An Oregon-based head of a small investment advisory firm faces as much as five years in prison after he was convicted for evading $2.5 million in income taxes, according to the Department of Justice.
James Millegan, the head of J.W. Millegan Inc., was convicted of one count of tax evasion after a two-week jury trial that concluded this week in Oregon federal court in Portland.
Millegan launched his namesake firm in 1996, after previous stints at Ragen MacKenzie and Lehman Brothers, according to his FINRA BrokerCheck profile. His commission-based practice worked with clients in both Portland and Salem, Ore., for about 20 years, according to the Justice Department.
But starting in July 2009, Millegan began to avoid paying taxes on his income, according to the DOJ. Millegan would submit accurate tax returns, showing annual income that sometimes passed $1 million, and would accurately indicate the taxes he owed, ranging from $125,000 to $350,000. But he would then fail to pay, according to the DOJ.
In order to evade collection, Millegan transferred his income into six different bank accounts, including putting $1.4 million into the account of his deceased mother’s trust, which he would then use for personal expenses, according to the Justice Department. In all, Millegan transferred $3.7 million into these accounts between July 2009 through September 2016, and would also submit false financial statements to the IRS in order to hide his gains.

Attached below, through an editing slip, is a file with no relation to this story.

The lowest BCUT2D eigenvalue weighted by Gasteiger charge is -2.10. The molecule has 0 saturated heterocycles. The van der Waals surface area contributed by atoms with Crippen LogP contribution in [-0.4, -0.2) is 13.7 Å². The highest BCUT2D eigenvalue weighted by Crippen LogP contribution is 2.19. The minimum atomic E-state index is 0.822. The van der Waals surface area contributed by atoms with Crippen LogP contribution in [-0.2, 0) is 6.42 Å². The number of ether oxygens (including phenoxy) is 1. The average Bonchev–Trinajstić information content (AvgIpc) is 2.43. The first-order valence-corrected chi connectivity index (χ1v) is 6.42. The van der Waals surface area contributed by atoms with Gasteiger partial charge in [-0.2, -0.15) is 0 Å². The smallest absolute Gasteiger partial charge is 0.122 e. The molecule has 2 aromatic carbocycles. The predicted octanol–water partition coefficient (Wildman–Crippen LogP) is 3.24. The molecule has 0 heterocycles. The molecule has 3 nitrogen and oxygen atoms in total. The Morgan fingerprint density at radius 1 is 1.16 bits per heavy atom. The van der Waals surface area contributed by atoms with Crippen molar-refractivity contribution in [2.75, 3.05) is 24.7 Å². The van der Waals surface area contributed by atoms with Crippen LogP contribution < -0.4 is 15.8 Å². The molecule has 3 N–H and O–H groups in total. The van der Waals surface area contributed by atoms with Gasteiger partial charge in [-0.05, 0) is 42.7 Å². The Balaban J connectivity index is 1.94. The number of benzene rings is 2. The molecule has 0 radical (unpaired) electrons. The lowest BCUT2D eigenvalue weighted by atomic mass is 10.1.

But personal assistants hired by Millegan described him as a “prolific spender,” according to the DOJ. Instead of paying his taxes, Millegan helped pay for a $4.5 million home in Portland as well as a $1.3 million house on Oregon’s coast, horse stables and riding lessons and efforts to build a “world-class” equestrian competition center and hotel near Sheridan, Ore.
Millegan also bought Rolls-Royce and Bentley cars; in one case, Millegan bought a 1938 Rolls-Royce, spent $800,000 to restore it, and brought it to car shows in the United States, the United Kingdom and Europe, according to the DOJ.
Representatives for Millegan did not respond to a request for comment.
Millegan was charged with a 13-count indictment of tax evasion and investment churning in November 2019, and was subsequently charged with wire fraud, with a jury trial slated to begin in March.